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Migration Of Molecules In Coatings

Periodic Reporting for period 1 - MOMIC (Migration Of Molecules In Coatings)

Reporting period: 2016-09-01 to 2018-08-31

Polymer coatings, composed of a polymer binder, functional pigments and non-functional fillers provide corrosion protection in three main ways: 1) forming a barrier to corrosive species, 2) blocking ionic transfer between anode and cathode areas on a metal surface, and 3) actively inhibiting corrosion at the metal surface by releasing anticorrosive species. Effective corrosion inhibiting pigments exhibit limited solubility in water minimising leaching and delivering long-term anti-corrosion performance during the entire service-life of the coating. Historically, the most efficient corrosion protective systems involved chromate-based pigments; however there is now a need to identify more environmentally-friendly, non-toxic alternatives. One serious obstacle to designing novel anti-corrosive systems is the limited understanding of the transport phenomena of ionic species (i.e. ions originating from the pigment particles) in polymer coatings [1].
The dominant theory in the literature proposes: (i) that ions can penetrate polymer matrices through conductive pathways formed as a result of environmental degradation; additionally, pigments present in polymer coatings may provide alternative pathways including: (ii) those formed after leaching of pigment particles and (iii) those via the interface of the matrix and filler particles [2,3]. The second mechanism based on pigment leaching has been shown to be important [3] however no strong experimental evidence for other mechanisms has yet been reported.
The goal of this project was to explore in more detail these hypotheses with two research approaches (namely ions-out and ions-in). The difference in chromate pigment leaching behavior (ions-out) between model coatings containing: (a) isolated pigment particles, and (b) clustered particles addressed the second and third hypothesis. Likewise, the possibility of ionic transport within the polymer coatings exposed to the solution with chromate ions (ions-in) was investigated using advanced analytical methods and addressed the first hypothesis.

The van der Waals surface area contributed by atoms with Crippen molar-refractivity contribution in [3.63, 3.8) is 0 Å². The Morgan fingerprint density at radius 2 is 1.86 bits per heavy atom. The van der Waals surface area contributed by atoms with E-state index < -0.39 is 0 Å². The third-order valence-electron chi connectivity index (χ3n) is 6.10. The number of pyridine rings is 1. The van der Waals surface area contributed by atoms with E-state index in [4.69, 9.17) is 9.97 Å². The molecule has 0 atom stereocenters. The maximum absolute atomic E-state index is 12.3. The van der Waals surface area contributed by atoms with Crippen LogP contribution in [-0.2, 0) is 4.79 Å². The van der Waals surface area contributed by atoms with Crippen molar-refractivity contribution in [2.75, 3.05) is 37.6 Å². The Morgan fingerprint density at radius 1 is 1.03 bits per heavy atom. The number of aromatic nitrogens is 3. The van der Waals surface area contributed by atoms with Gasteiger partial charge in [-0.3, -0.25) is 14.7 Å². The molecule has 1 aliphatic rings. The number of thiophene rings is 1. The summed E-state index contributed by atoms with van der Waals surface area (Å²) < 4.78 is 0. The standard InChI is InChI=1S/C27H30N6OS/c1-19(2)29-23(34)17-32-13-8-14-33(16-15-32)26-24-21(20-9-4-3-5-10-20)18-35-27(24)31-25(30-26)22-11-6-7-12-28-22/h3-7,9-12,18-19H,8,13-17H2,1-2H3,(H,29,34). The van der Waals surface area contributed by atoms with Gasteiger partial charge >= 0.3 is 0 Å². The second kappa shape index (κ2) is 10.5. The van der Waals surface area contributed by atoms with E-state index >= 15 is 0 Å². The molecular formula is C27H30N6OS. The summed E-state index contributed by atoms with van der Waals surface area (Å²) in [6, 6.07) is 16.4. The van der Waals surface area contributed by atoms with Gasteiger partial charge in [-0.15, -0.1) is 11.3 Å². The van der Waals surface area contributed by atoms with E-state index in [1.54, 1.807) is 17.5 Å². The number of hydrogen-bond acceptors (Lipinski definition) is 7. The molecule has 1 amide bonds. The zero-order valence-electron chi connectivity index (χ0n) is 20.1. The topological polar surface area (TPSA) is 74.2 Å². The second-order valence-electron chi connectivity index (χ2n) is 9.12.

[1] S.B. Lyon et al. Prog Org Coat 102 (2017) 2-7
[2] S. Sellaiyan et al. Prog Org Coat 77 (2014) 257-267
[3] A. E. Hughes et al. AIMS Materials Science 2 (2015) 379-391
In the first set of experiments two epoxy model coatings were prepared, containing chromate pigment with respectively, 1 % of pigment volume concentration (PVC) (isolated particles system) and 15 % of PVC (clustered particles system). These were exposed to sodium chloride solution and the leaching of chromate species (ions-out) was analyzed. SEM-EDS (Scanning Electron Microscopy-Energy Dispersive X-ray Spectroscopy) and STEM (Scanning Transmission Electron Microscopy)-EDS enabled the estimation of the particle depletion depth and the detection of changes of the particle composition. Focused Ion Beam (FIB)-SEM was used to analyze the structure of the coatings after pigment leaching by serial sectioning. This allowed direct observation of the 3D connectivity of the particles and voids left after leaching at high resolution. The results for the clustered system confirmed leaching with a non-uniform depletion depth while in the case of the separated particles system no significant changes were observed even after 12 months of exposure. This strongly suggested that the main transport mechanism was via connected pathways formed after leaching of the pigment particles.